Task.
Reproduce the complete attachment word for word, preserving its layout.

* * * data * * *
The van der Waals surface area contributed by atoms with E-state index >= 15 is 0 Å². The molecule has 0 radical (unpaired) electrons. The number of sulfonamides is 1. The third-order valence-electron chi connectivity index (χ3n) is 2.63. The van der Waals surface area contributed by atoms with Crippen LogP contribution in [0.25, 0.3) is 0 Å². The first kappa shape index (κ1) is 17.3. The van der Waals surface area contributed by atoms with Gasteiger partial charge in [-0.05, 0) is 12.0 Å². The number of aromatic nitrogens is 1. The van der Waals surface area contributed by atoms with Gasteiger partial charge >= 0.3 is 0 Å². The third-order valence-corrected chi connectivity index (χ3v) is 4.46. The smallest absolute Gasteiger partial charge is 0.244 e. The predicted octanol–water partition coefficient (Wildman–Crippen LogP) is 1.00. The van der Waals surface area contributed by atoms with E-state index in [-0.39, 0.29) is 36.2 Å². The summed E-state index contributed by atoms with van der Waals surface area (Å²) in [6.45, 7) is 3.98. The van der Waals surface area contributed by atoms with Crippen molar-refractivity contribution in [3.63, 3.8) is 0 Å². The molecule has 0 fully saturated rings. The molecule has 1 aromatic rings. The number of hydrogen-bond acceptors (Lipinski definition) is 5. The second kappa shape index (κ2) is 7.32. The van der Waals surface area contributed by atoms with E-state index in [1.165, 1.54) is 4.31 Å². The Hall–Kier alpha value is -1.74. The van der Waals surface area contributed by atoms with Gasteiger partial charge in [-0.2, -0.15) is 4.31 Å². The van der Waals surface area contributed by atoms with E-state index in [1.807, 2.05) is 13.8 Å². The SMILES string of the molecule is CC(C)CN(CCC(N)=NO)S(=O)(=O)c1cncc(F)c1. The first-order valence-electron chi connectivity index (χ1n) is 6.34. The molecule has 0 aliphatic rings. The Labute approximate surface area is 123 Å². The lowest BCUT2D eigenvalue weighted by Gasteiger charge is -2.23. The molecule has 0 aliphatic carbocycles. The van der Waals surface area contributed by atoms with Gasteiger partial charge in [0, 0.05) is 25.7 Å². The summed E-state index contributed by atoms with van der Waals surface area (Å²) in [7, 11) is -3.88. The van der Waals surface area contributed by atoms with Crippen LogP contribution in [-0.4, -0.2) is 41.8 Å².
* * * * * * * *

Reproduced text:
The van der Waals surface area contributed by atoms with E-state index >= 15 is 0 Å². The molecule has 0 radical (unpaired) electrons. The number of sulfonamides is 1. The third-order valence-electron chi connectivity index (χ3n) is 2.63. The van der Waals surface area contributed by atoms with Crippen LogP contribution in [0.25, 0.3) is 0 Å². The first kappa shape index (κ1) is 17.3. The van der Waals surface area contributed by atoms with Gasteiger partial charge in [-0.05, 0) is 12.0 Å². The number of aromatic nitrogens is 1. The van der Waals surface area contributed by atoms with Gasteiger partial charge >= 0.3 is 0 Å². The third-order valence-corrected chi connectivity index (χ3v) is 4.46. The smallest absolute Gasteiger partial charge is 0.244 e. The predicted octanol–water partition coefficient (Wildman–Crippen LogP) is 1.00. The van der Waals surface area contributed by atoms with E-state index in [-0.39, 0.29) is 36.2 Å². The summed E-state index contributed by atoms with van der Waals surface area (Å²) in [6.45, 7) is 3.98. The van der Waals surface area contributed by atoms with Crippen molar-refractivity contribution in [3.63, 3.8) is 0 Å². The molecule has 0 fully saturated rings. The molecule has 1 aromatic rings. The number of hydrogen-bond acceptors (Lipinski definition) is 5. The second kappa shape index (κ2) is 7.32. The van der Waals surface area contributed by atoms with E-state index in [1.165, 1.54) is 4.31 Å². The Hall–Kier alpha value is -1.74. The van der Waals surface area contributed by atoms with Gasteiger partial charge in [-0.2, -0.15) is 4.31 Å². The van der Waals surface area contributed by atoms with E-state index in [1.807, 2.05) is 13.8 Å². The SMILES string of the molecule is CC(C)CN(CCC(N)=NO)S(=O)(=O)c1cncc(F)c1. The first-order valence-electron chi connectivity index (χ1n) is 6.34. The molecule has 0 aliphatic rings. The Labute approximate surface area is 123 Å². The lowest BCUT2D eigenvalue weighted by Gasteiger charge is -2.23. The molecule has 0 aliphatic carbocycles. The van der Waals surface area contributed by atoms with Gasteiger partial charge in [0, 0.05) is 25.7 Å². The summed E-state index contributed by atoms with van der Waals surface area (Å²) in [7, 11) is -3.88. The van der Waals surface area contributed by atoms with Crippen LogP contribution in [-0.4, -0.2) is 41.8 Å².